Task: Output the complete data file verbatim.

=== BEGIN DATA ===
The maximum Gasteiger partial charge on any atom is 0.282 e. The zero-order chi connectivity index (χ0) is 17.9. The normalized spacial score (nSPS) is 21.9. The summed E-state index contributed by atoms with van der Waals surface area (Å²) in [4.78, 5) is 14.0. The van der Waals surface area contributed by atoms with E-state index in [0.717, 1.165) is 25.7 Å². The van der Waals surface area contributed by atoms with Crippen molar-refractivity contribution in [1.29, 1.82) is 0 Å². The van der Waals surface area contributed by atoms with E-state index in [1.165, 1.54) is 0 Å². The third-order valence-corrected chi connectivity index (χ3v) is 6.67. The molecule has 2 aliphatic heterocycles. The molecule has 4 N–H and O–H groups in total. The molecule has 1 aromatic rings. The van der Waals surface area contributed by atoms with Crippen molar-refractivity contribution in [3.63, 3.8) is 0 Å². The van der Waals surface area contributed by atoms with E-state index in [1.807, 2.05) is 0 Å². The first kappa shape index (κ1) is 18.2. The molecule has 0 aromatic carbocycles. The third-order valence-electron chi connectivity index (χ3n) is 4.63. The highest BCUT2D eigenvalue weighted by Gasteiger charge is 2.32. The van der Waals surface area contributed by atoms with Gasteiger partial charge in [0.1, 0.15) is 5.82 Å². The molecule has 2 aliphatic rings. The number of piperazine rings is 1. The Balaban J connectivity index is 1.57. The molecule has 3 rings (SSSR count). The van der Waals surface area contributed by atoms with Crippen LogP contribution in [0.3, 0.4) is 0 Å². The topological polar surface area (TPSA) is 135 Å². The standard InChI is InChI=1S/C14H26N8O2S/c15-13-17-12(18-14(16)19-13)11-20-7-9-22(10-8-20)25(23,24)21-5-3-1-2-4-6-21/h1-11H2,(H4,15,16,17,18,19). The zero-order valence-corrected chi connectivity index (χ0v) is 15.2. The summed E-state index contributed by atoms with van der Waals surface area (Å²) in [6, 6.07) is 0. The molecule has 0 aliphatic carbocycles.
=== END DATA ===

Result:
The maximum Gasteiger partial charge on any atom is 0.282 e. The zero-order chi connectivity index (χ0) is 17.9. The normalized spacial score (nSPS) is 21.9. The summed E-state index contributed by atoms with van der Waals surface area (Å²) in [4.78, 5) is 14.0. The van der Waals surface area contributed by atoms with E-state index in [0.717, 1.165) is 25.7 Å². The van der Waals surface area contributed by atoms with Crippen molar-refractivity contribution in [1.29, 1.82) is 0 Å². The van der Waals surface area contributed by atoms with E-state index in [1.165, 1.54) is 0 Å². The third-order valence-corrected chi connectivity index (χ3v) is 6.67. The molecule has 2 aliphatic heterocycles. The molecule has 4 N–H and O–H groups in total. The molecule has 1 aromatic rings. The van der Waals surface area contributed by atoms with Crippen molar-refractivity contribution in [3.63, 3.8) is 0 Å². The van der Waals surface area contributed by atoms with E-state index in [1.807, 2.05) is 0 Å². The first kappa shape index (κ1) is 18.2. The molecule has 0 aromatic carbocycles. The third-order valence-electron chi connectivity index (χ3n) is 4.63. The highest BCUT2D eigenvalue weighted by Gasteiger charge is 2.32. The van der Waals surface area contributed by atoms with Gasteiger partial charge in [0.1, 0.15) is 5.82 Å². The molecule has 2 aliphatic rings. The number of piperazine rings is 1. The Balaban J connectivity index is 1.57. The molecule has 3 rings (SSSR count). The van der Waals surface area contributed by atoms with Crippen LogP contribution in [0.3, 0.4) is 0 Å². The topological polar surface area (TPSA) is 135 Å². The standard InChI is InChI=1S/C14H26N8O2S/c15-13-17-12(18-14(16)19-13)11-20-7-9-22(10-8-20)25(23,24)21-5-3-1-2-4-6-21/h1-11H2,(H4,15,16,17,18,19). The zero-order valence-corrected chi connectivity index (χ0v) is 15.2. The summed E-state index contributed by atoms with van der Waals surface area (Å²) in [6, 6.07) is 0. The molecule has 0 aliphatic carbocycles.